High school baseball needs a home run
Once it caught on, fieldball became an outlet for anti-Japanese sentiment, perhaps because of the thrill of hitting a ball to make it fly away.
After the country was liberated from Japan, the sport started spreading so that competitions were held among middle and high school teams. Although competition was interrupted during the Korean War, the crack of the bat hitting the ball lifted the spirits of a people tired of living through such hard times.
High school baseball reached a turning point in 1967. On April 25 that year, President Park Chung Hee tossed out the first pitch at the opening match of the first President’s Cup High School Championship.
According to “Korean Baseball History,” a book published by the Korea Baseball Organization, the championship launched a golden age of high school baseball. With the addition of another competition, the Phoenix Flag Championship, the popularity of high school baseball reached its peak. But high school baseball as we know it is about to change.
Next year, there will be no more weekday games, and the competition format will be a league, instead of a tournament. It is a good change and ensures a student’s right to study.
Another change, related to university admissions for student baseball players, is more problematic. Starting next year, it will be a player’s batting average or ERA that determine whether a high school athlete can play ball in college, rather than having admission be based on a team’s performance, as in the past. The troubling result could be that athletes start jockeying for position, instead of playing together as a team.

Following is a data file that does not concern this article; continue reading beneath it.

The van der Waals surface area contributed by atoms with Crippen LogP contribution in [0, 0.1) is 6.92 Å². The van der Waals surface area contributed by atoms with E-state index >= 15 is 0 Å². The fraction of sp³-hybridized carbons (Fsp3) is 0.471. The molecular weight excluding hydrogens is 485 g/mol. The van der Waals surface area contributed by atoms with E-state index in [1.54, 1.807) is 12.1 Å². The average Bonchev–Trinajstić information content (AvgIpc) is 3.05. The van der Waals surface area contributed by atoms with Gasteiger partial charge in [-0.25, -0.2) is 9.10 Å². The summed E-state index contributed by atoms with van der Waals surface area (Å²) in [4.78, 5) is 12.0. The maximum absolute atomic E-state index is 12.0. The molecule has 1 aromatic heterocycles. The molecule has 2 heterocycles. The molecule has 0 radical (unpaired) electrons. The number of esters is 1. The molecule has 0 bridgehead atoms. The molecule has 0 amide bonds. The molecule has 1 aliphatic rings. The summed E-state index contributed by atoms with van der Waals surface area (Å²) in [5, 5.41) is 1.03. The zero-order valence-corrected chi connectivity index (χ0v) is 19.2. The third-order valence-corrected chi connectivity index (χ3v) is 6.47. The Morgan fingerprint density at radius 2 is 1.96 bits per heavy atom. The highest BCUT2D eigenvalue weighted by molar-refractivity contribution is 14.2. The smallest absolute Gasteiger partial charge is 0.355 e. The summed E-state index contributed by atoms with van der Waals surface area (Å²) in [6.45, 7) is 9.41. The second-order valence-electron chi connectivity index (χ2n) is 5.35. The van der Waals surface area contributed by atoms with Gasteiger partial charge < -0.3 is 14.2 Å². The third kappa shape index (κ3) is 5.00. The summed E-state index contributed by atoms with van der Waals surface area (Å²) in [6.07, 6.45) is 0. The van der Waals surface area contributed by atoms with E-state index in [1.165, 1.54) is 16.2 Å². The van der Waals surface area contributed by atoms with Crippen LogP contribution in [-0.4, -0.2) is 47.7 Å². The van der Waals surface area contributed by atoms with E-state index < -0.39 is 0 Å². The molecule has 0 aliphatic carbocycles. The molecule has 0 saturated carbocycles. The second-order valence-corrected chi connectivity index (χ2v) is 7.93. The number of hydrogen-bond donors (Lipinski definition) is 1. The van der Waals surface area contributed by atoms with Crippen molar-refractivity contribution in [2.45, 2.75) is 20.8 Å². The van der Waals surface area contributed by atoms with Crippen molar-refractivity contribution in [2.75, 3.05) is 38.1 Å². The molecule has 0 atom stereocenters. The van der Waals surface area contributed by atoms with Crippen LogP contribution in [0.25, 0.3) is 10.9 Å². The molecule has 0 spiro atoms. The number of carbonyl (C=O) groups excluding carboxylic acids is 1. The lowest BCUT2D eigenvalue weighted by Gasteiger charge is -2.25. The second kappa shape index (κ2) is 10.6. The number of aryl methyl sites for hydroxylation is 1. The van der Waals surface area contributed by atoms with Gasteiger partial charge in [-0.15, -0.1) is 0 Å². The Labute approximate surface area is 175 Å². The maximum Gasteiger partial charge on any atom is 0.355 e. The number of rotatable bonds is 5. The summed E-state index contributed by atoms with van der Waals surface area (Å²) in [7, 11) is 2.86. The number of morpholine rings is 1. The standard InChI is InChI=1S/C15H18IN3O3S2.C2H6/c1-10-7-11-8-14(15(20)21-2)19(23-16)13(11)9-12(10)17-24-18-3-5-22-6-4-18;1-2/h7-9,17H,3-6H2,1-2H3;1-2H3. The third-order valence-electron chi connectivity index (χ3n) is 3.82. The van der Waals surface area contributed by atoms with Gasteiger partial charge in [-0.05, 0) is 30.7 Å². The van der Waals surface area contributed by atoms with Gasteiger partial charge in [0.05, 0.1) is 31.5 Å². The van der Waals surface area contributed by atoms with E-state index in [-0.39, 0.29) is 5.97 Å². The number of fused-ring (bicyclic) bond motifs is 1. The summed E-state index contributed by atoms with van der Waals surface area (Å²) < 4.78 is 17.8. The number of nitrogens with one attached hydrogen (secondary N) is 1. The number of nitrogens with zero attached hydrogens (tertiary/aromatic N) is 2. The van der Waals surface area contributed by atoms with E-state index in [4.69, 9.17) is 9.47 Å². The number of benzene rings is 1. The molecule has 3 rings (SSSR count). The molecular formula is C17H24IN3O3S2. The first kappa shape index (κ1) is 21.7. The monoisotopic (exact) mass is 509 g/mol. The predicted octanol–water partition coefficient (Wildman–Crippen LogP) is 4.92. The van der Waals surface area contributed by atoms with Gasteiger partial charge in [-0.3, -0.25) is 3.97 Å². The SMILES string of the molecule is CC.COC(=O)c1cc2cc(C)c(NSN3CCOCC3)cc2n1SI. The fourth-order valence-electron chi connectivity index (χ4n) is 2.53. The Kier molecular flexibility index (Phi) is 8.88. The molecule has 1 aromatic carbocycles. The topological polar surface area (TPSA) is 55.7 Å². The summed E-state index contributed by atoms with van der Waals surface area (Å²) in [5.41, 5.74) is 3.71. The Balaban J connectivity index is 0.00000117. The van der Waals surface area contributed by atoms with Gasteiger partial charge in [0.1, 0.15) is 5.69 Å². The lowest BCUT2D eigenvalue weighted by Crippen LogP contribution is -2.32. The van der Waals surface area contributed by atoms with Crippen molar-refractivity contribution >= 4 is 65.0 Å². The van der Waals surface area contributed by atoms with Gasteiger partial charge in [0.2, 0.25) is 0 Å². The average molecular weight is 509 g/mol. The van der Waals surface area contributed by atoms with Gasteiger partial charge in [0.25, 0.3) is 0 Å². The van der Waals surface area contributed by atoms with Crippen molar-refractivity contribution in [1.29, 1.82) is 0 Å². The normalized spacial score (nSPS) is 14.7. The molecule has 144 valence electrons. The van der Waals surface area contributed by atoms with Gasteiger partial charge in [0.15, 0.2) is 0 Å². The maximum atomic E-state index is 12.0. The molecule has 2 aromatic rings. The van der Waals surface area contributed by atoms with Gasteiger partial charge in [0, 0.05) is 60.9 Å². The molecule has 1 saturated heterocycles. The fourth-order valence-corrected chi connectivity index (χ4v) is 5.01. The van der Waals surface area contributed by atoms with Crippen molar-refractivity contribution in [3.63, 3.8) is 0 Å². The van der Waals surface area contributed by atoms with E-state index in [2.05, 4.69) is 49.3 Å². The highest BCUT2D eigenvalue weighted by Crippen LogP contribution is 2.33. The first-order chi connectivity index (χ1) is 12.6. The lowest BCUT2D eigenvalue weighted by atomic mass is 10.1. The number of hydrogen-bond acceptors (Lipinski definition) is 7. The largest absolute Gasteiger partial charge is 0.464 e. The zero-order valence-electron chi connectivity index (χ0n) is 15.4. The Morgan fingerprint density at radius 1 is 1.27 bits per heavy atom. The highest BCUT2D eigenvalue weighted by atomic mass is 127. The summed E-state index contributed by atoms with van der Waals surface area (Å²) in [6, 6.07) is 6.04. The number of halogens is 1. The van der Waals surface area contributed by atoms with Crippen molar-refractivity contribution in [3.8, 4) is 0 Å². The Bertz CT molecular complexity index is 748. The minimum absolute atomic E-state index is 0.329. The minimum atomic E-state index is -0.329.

There is one more thing to point out. When the new rules go into effect, the number of championships will decrease from the current four.
They say that you can’t hit a home run every time, but I hope the KBO can devise a better system for our high school baseball players. We owe that much to these young athletes and to the history of the sport.
*The writer is an editorial writer of the JoongAng Ilbo.
By Park Jong-kwon
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